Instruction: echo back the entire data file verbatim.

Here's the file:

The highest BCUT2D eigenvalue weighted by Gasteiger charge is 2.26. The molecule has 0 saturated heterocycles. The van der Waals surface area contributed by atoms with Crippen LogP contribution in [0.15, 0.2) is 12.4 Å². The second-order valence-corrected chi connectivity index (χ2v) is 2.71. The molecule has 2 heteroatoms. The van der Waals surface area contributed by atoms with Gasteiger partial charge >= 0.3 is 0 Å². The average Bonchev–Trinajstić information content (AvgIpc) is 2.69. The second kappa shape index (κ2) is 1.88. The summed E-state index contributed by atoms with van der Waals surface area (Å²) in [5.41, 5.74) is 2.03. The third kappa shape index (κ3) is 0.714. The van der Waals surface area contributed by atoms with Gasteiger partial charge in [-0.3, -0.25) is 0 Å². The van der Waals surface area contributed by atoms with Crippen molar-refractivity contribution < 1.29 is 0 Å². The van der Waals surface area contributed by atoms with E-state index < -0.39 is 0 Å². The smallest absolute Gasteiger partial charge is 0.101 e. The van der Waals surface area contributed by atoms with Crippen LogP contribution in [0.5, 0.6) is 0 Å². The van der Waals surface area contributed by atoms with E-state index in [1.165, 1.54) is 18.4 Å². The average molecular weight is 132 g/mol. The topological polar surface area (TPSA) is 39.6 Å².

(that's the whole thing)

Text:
The highest BCUT2D eigenvalue weighted by Gasteiger charge is 2.26. The molecule has 0 saturated heterocycles. The van der Waals surface area contributed by atoms with Crippen LogP contribution in [0.15, 0.2) is 12.4 Å². The second-order valence-corrected chi connectivity index (χ2v) is 2.71. The molecule has 2 heteroatoms. The van der Waals surface area contributed by atoms with Gasteiger partial charge >= 0.3 is 0 Å². The average Bonchev–Trinajstić information content (AvgIpc) is 2.69. The second kappa shape index (κ2) is 1.88. The summed E-state index contributed by atoms with van der Waals surface area (Å²) in [5.41, 5.74) is 2.03. The third kappa shape index (κ3) is 0.714. The van der Waals surface area contributed by atoms with Gasteiger partial charge in [-0.3, -0.25) is 0 Å². The van der Waals surface area contributed by atoms with Crippen molar-refractivity contribution < 1.29 is 0 Å². The van der Waals surface area contributed by atoms with E-state index < -0.39 is 0 Å². The smallest absolute Gasteiger partial charge is 0.101 e. The van der Waals surface area contributed by atoms with Crippen LogP contribution in [0.5, 0.6) is 0 Å². The van der Waals surface area contributed by atoms with E-state index in [1.165, 1.54) is 18.4 Å². The average molecular weight is 132 g/mol. The topological polar surface area (TPSA) is 39.6 Å².